Social Brand Mentions: Key Tools To Find And Fully Capitalize On Them For Marketing
If you have customers, chances are they're going to be saying something about your brand online. Columnist John Lincoln reveals the best tools to help you monitor what they're saying and offers some advice on how you should respond.
What are people saying about your brand online? Is your company receiving good publicity? What are customers telling their friends on social media about your products or services? It’s important that you know the answer to those questions.
If you don’t monitor mentions of your brand online, then you’re missing out on some valuable feedback and opportunities. These are the people you need to interact with and build connections with.
If people are singing your praises, then you’ve stumbled across a world of opportunities, testimonials, guest blogs, networking and more. On the other hand, if people are criticizing your company, you have an opportunity to determine if the criticism is warranted, and if so, take the appropriate action.
I really try to look at criticism as an opportunity to improve; I consider it free consulting.
In this article, we’ll cover some of the best tools to use so that you can monitor what people are saying about your brand online. Then, we’ll offer some guidelines about how you should respond to those people. Let’s go!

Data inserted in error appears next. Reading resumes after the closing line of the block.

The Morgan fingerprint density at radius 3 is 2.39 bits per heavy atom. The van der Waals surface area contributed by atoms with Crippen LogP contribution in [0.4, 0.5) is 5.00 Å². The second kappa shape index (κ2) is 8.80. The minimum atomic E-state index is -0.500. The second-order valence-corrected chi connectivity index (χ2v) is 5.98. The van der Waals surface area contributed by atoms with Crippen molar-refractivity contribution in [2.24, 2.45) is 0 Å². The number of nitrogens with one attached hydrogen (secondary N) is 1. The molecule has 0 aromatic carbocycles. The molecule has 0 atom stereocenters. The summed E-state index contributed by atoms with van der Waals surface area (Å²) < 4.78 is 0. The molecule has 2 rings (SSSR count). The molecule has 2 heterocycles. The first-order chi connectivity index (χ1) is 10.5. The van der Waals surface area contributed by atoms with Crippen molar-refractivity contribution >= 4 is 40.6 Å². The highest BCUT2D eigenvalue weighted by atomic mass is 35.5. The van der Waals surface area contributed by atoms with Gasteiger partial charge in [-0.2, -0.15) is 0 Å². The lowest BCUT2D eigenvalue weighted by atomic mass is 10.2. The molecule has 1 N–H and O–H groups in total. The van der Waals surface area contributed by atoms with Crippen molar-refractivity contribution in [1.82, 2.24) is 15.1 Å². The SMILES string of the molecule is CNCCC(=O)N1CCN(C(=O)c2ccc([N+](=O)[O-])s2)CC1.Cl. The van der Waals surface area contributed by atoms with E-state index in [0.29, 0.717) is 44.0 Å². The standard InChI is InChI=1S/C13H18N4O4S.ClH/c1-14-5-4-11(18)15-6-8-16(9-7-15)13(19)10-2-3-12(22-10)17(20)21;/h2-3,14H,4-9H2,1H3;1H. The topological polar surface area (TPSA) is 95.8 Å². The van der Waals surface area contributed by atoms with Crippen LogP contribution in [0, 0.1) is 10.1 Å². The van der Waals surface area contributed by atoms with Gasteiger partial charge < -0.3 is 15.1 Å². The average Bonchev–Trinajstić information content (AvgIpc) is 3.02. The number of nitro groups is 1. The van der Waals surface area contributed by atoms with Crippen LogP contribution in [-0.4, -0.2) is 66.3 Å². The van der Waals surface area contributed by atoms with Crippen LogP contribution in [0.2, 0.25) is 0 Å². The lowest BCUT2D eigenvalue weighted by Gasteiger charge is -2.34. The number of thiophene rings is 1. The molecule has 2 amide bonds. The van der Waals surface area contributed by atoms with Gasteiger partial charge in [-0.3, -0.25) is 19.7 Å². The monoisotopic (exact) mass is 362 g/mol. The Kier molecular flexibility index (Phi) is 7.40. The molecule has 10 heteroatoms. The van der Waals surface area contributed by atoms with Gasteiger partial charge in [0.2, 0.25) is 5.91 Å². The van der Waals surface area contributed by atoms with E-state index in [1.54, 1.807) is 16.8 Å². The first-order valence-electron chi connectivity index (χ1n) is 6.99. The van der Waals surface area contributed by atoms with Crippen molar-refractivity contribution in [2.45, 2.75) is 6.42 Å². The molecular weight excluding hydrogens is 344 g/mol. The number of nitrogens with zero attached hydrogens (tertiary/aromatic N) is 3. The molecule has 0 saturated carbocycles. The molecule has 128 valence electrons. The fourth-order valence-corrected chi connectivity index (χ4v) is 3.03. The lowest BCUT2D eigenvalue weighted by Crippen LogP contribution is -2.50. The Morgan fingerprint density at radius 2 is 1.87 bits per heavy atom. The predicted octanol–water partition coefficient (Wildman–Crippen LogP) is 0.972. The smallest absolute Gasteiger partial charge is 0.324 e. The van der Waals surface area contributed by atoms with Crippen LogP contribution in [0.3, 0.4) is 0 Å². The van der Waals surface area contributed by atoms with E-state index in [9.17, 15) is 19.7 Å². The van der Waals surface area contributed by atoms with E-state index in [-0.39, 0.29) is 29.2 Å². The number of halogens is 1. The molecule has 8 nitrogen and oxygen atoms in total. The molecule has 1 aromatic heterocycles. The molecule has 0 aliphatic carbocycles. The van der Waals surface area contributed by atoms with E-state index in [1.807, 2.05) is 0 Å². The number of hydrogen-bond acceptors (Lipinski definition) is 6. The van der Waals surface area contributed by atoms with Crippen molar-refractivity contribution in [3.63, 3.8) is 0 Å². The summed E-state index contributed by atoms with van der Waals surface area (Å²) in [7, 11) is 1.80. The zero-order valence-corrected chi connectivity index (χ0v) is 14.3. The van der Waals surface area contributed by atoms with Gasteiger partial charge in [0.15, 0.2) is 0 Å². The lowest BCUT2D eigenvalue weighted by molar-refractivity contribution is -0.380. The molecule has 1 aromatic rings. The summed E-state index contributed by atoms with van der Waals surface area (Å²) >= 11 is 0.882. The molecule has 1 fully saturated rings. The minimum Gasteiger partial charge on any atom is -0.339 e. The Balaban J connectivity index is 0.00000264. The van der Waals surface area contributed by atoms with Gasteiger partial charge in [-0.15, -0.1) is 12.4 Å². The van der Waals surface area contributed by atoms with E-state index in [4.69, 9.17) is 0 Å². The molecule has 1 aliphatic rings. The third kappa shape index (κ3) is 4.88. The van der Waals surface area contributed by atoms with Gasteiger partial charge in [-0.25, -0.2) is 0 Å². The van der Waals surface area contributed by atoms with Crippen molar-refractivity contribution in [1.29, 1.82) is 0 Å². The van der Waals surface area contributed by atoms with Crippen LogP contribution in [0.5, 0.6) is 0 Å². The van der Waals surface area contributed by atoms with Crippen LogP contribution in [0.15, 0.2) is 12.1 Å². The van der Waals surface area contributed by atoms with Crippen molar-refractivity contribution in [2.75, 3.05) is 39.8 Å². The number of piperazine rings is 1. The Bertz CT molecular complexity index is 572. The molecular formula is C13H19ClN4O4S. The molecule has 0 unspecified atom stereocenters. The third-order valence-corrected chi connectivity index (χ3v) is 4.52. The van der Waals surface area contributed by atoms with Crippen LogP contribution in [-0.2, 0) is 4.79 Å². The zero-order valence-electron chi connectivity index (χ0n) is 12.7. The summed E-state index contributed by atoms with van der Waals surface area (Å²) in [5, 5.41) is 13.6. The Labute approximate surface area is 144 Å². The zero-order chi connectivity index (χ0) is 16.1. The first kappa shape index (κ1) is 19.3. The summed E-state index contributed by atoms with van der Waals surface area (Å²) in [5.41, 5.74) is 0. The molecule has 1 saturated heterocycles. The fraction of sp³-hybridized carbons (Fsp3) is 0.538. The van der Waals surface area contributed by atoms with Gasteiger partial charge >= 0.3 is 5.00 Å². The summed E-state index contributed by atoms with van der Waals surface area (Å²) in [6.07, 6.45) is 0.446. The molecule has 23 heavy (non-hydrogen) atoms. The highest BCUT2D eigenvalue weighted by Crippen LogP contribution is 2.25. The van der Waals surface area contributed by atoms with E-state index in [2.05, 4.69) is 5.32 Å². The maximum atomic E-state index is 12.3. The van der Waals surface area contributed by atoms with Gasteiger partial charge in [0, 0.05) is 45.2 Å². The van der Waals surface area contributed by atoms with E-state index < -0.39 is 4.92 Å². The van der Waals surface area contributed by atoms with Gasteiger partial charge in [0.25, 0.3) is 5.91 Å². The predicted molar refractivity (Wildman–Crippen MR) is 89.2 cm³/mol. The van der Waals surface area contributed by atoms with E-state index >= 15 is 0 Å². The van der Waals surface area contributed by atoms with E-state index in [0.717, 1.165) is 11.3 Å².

Monitor With Mention.com
The appropriately named Mention is a great tool to use if you’re looking to monitor your brand’s mentions on various social media channels.
According to the company’s own marketing, Mention has the ability to monitor billions of sources in more than 40 languages. It keeps you up-to-date with what people are saying about your brand using real-time monitoring. That way, you can reply immediately to your mentions.
Beyond that, Mention also uses influencer scores to give you an idea about your commenter’s level of influence.
Is the person who just criticized your brand followed by only 14 people? Or is he followed by 140,000? That kind of information could make a difference in how you respond.
Unlike Google Alerts, Mention isn’t free. Pricing starts at $29/month for 3,000 monthly mentions. The most expensive option is $799/month and allows for up to half a million monthly mentions. It also works well on different devices.
Check 187 Languages With Talkwalker